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Have you ever told your children that you were once a young child who dreamed of conquering the world? Do your children only know you as their mother, the person that cooks, cleans, and make their dreams come true.

Now, that my son is an adult with children of his own we speak for hours about the things that we believe in, our hopes and dreams for the future. He no longer sees me just as his mother; but as a woman who is still dreaming dreams and is hopeful for a brighter tomorrow.

My, son saw me get up and go to work all, of his childhood, and most, of his adult life. When he was young, he never knew that his mother was tired of the daily grind of going to work, cooking, cleaning, going to bed and doing it all over again. I, hope he saw the joy he brought me. I now watch him go to work every day to provide for his family, and I see the joy that his children bring him by their very presence.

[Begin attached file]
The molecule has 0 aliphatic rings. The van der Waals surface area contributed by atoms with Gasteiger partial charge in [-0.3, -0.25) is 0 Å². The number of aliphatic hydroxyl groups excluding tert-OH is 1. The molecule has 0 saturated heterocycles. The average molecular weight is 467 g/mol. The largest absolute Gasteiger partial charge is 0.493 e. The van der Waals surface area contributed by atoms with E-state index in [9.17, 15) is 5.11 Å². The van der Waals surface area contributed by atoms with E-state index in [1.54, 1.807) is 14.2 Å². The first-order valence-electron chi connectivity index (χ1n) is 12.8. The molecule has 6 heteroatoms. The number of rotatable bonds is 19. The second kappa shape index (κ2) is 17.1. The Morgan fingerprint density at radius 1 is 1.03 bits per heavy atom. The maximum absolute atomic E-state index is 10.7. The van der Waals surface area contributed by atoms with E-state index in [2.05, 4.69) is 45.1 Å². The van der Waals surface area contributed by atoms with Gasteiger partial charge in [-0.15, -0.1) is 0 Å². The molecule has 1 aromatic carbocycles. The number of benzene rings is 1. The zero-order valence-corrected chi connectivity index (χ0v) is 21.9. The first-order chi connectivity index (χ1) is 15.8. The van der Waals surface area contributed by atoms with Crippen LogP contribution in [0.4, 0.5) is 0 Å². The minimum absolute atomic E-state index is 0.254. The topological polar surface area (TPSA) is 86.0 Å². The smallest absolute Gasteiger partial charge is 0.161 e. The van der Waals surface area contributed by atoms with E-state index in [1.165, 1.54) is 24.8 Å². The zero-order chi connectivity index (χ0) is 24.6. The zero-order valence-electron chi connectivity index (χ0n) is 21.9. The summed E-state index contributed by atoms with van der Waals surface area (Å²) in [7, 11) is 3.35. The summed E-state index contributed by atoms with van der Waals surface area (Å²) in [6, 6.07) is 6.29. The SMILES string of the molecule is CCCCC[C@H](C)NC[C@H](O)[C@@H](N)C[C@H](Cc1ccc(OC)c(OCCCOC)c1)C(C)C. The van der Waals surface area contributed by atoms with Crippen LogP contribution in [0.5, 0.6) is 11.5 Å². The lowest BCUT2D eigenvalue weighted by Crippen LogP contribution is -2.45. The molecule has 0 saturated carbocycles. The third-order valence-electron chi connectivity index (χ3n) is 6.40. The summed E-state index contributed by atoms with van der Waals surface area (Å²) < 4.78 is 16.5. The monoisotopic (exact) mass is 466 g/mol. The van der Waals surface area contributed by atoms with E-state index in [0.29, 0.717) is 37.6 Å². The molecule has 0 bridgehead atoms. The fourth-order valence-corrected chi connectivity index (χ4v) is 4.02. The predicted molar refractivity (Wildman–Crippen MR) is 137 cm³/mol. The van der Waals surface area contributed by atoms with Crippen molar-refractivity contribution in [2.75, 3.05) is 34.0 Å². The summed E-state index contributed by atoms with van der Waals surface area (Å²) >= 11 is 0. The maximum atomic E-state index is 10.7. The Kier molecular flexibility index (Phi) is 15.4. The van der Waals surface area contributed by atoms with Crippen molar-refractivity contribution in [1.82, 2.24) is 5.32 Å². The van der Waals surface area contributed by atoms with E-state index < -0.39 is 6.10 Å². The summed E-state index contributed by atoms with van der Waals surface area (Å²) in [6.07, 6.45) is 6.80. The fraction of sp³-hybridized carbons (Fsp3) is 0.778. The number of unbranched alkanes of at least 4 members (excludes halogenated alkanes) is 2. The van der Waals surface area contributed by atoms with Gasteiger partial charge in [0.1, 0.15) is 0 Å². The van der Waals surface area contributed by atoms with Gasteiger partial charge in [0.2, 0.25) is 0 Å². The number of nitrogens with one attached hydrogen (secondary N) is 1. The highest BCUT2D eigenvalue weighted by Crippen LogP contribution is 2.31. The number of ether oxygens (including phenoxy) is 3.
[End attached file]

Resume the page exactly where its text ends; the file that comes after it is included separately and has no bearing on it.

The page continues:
My, son like myself set aside dreams that he had before he had children, in order, to secure their future. That is what parents do, but I want my son to know that his dreams do not have to die. Langston Hughes asked the question in A Montage of a Dream Deferred, “What happens to a dream deferred?”

My answer to that question would be dreams can lay dormant until they are really to be birth. They do not have to dry up, fester like a sore, or stink like rotten meat. Hold on to your dreams, keeping planning, praying, and putting yourself into position to be successful for when the time is right to live out your dreams.

Share your dreams with your young children, let them know when you have achieved what you set out to achieve, so that they can learn to dream and set goals for themselves early in life. If your children are adults, it is important that you show them that it is never too late to dream.... to achieve.

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